Jess & James and the J.J. Band

Band members               Related acts

  line-up 1 (1967-68)

- Ralph Benetar -- sax 

- Guido -- organ

- Antonio 'Jess' Lameirinhas -- vocals, bass
- Fernando 'James' Lameirinhas -- vocals, guitar

- Douglas Lucas -- trumpet

- Stu Martin -- drums (replaced Garcia Morales) (1968-69)

- Garcia Morales -- drums 

- Titinne -- sax 


  line- up 2 (1968)

- Ralph Benetar -- sax 

- Guido -- organ

- Antonio 'Jess' Lameirinhas -- vocals, bass
- Fernando 'James' Lameirinhas -- vocals, guitar

- Douglas Lucas -- trumpet

- NEW Stu Martin -- drums (replaced Garcia Morales)

- Titinne -- sax 


  line up 3 (1968-70)

- NEW Major Belshaw -- bass 

- NEW Scott Bradford -- keyboards 

- NEW Nathan Davis -- sax, clarinet

- Antonio 'Jess' Lameirinhas -- vocals, bass 

- Fernando 'James' Lameirinhas -- vocals, guitar 

- Stu Martin -- drums 

- NEW Pete McGregor -- sax

- NEW Janot Morales -- trumpet 

- NEW John John Perilli -- sax 

- NEW Dave 'Hip' Rose -- trumpet, horns

- NEW Phil Rosenberg -- lead guitar 

- NEW Freddie Rottier -- percussion 

- NEW Bob Salmons -- percussion 

- NEW Willy Vande Walle -- sax, flute 




- The Chakachas (Ralph Benetar)

- El Chiclesm (Ralph Benetar)

- Free Pop Electric Concept (Jess & James)

- Los Canarios (Jess & James)

- Fernando's Ginga (Jess & James)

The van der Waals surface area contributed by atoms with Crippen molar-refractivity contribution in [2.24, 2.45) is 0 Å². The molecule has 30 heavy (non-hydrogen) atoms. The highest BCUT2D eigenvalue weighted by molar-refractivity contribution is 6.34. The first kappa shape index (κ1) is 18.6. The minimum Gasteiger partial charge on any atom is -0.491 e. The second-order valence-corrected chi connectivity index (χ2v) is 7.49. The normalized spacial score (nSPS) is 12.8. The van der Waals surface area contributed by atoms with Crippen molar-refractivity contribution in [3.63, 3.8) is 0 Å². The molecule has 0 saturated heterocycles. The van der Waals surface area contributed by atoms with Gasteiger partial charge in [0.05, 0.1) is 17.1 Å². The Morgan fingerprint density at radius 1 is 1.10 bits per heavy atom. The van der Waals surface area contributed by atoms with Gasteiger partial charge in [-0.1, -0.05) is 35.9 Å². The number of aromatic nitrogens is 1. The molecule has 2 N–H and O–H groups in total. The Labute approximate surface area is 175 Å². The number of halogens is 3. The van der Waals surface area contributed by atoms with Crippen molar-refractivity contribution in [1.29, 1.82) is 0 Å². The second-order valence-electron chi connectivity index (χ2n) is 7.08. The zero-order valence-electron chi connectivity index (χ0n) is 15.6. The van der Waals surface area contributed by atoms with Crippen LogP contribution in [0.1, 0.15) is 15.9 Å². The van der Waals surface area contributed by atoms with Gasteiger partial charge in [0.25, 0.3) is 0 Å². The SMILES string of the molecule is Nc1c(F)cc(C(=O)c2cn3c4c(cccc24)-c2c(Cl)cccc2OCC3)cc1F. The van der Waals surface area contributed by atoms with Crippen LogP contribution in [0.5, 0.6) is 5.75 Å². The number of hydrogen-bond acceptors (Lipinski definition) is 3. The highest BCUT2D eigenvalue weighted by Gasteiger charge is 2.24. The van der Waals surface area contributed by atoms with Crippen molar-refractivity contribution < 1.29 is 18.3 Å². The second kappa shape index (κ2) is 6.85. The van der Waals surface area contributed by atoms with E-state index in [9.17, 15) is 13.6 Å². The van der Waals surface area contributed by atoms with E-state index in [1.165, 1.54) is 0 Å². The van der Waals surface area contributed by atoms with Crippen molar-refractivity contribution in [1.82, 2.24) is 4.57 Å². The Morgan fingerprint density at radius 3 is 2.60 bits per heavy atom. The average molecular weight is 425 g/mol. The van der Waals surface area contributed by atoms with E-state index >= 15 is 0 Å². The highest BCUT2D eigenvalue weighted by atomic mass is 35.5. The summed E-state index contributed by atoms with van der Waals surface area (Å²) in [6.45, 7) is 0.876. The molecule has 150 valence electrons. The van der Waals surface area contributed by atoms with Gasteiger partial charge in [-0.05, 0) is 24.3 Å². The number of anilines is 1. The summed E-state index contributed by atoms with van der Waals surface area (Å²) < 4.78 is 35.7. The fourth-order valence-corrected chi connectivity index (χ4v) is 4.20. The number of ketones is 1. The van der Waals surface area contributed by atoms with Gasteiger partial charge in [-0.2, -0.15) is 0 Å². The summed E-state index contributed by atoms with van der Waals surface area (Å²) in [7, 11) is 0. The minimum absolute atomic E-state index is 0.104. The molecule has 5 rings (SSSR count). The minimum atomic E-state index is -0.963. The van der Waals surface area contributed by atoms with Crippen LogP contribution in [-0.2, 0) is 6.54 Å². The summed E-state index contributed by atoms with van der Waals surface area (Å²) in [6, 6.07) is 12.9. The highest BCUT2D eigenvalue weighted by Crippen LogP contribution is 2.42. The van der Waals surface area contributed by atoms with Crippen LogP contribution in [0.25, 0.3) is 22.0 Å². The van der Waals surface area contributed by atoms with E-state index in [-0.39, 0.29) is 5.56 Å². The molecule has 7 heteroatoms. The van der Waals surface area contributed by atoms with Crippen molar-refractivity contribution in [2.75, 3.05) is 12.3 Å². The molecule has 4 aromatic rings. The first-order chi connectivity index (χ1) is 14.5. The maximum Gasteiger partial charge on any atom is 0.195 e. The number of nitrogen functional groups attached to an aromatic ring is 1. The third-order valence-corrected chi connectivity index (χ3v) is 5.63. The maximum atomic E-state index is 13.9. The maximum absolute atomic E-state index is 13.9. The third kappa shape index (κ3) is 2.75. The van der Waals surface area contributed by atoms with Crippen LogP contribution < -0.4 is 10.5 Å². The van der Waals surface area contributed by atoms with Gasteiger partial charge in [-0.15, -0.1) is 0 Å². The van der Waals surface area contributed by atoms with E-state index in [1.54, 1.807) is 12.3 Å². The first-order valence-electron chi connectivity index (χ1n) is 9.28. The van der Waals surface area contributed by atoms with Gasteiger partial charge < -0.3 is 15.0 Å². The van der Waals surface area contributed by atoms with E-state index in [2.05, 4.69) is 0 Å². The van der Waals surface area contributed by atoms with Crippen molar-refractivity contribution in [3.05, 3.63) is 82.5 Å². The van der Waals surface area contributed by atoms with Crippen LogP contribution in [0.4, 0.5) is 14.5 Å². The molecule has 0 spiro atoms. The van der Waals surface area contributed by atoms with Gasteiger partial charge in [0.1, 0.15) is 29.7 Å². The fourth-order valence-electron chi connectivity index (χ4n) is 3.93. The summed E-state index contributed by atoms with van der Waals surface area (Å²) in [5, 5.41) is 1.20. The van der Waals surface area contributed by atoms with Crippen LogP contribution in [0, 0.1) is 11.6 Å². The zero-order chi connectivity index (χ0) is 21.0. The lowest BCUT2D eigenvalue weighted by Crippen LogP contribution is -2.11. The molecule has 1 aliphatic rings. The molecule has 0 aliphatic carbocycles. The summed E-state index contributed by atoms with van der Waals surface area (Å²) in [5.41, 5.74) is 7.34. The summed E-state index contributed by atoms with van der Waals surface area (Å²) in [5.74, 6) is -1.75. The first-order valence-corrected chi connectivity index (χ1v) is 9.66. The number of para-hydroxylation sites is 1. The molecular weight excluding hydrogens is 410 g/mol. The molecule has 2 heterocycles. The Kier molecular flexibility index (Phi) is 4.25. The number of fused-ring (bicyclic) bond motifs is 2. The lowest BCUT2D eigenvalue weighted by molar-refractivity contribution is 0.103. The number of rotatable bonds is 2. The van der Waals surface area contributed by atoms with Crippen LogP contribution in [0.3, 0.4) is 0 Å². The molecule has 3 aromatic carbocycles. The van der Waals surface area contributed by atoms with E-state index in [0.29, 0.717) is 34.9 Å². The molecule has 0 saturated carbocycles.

The J.J. Band

- Joia (Jess & James)

- The Modes (Fernando and Antonio Lameirinhas)

- Placebo

- Plus

- Sail-Joia (Antonio and Fernando Lameirinhas)

- The Trio (Stu Martin)





Genre: pop

Rating: 3 stars ***

Title:  Move

Company: Palette

Catalog: MPB S-3114
Year: 1968

Country/State: Belgium

Grade (cover/record): VG / VG

Comments: name and date in blue ink 'Marianne July 1968' on back cover

Available: 1

GEMM catalog ID: 5669

Price: $100.00


Funny but I always thought these guy were Belgian.  That's what most of the references show and why would anyone question the ...  'Course they weren't.  Anyhow, it took me awhile to piece this one together and I still don't have everything straight.  Their discography is kind of a mess and the few online references are largely in Flemish which doesn't do me a lot of good.  Still, this is a decent start for a group totally unknown to American audiences. 


Jess and James were actually brothers Antonio and Fernando Lameirinhas.  Born and raised in Porto Portugal, in the late 1950s the Lameirinhas family moved to Charleroi, Belgium to escape the Francisco Franco styled dictatorship of Oliveira Salazar.  As teenagers, known as Wando and Tony Lam, in 1964 they formed their first band The Modes releasing an instantly forgotten single.